3) Documents belonging to other govt.authorities.
It includes Administrative Documents. ex: Filing receipts, office reports, any correspondence with the court registry.
Don’t ignore them as these receipts become important when the court is verifying whether particular documents were filed within the specified time.
It also includes Documents belonging to Government or Public Authority. ex: Special Statute or Regulations, Public Notices, Official Guidelines, publications which may provide data, analysis, policy indicators on specific topics, etc.

Now comes the question, How to exactly read a case file?
First golden rule is ‘Do not Skim’ & ‘Do not Skip’ through it. At least in your first read.

Reading Case files
Start by attentively reading the Cover page – It will answer the major questions. It tells you in which court is the matter going on, type of proceedings, name of the parties, in which year the matter is filed, connection to another matter if any.

Then go through EACH page of the file, so that you know, what is where, what were the arguments at each stage, what were the findings, etc. You must be able to answer random questions thrown at you by the court,  ex: what is the date of this order?, what are these misc. applications for?, no. of days in case of delay, etc.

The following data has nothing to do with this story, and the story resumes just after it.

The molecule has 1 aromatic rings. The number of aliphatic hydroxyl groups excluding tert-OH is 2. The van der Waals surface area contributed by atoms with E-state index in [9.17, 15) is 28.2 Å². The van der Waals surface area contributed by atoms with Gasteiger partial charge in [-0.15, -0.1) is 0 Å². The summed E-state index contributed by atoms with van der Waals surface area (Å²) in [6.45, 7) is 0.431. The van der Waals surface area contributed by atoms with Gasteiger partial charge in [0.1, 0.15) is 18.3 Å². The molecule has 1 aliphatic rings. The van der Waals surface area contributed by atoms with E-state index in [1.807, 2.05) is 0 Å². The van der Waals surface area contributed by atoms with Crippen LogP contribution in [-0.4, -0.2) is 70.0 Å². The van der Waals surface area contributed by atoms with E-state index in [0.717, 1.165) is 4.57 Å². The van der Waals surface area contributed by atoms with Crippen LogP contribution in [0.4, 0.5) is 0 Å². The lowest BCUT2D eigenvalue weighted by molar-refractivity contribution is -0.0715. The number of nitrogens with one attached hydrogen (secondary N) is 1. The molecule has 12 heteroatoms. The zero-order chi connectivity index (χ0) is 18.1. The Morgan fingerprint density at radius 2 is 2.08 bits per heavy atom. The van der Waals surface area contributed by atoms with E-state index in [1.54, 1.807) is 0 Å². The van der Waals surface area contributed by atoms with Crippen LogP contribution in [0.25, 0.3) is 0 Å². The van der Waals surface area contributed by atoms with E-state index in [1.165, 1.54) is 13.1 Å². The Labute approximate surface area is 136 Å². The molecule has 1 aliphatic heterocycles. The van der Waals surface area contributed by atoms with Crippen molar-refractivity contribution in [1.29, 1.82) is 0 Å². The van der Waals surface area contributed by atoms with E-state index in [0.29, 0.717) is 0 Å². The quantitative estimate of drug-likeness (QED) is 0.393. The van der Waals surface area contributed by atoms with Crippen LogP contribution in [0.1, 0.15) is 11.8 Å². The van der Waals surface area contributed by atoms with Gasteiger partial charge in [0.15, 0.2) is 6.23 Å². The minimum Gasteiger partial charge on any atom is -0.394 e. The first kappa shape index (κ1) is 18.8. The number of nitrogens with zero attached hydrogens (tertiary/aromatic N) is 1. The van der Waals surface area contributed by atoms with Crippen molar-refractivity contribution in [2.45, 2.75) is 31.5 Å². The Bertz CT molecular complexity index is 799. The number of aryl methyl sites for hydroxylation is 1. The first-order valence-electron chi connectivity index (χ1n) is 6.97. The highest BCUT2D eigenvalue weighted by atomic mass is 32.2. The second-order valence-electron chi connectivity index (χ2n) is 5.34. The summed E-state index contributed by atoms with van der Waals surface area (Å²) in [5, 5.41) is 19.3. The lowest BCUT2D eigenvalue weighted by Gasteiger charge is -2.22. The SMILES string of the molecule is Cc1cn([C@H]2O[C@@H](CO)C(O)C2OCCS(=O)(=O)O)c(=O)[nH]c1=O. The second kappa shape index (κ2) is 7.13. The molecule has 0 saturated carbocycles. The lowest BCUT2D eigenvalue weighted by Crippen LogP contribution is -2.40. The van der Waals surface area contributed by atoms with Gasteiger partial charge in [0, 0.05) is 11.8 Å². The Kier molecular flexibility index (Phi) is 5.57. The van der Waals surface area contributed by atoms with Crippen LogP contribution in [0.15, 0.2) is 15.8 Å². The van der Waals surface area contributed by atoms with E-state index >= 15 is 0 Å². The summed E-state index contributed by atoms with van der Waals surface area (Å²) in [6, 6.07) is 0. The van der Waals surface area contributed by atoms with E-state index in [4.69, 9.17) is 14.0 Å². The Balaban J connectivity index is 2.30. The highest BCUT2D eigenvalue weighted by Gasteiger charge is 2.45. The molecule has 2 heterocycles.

Index – Tells you what exactly it contains. If your file doesn’t have an index then create one.
Most of the time people read their side of the arguments attentively and give less importance to the submissions made by the other side. You must also know, what the other side has submitted. It can work in your favour too, if the other side says something contradictory to what they have said in the earlier hearings. So don’t do that mistake, it is equally important.

Make Notes – Firstly segregate all the documents. Make a list of all the events, documents and the calendar dates of that event beside it. Do mention the details of those documents. Details like its Source(from where did you get it and who gave it), if any, Type of copy filed(original, certified, photocopy, typed, translated), etc.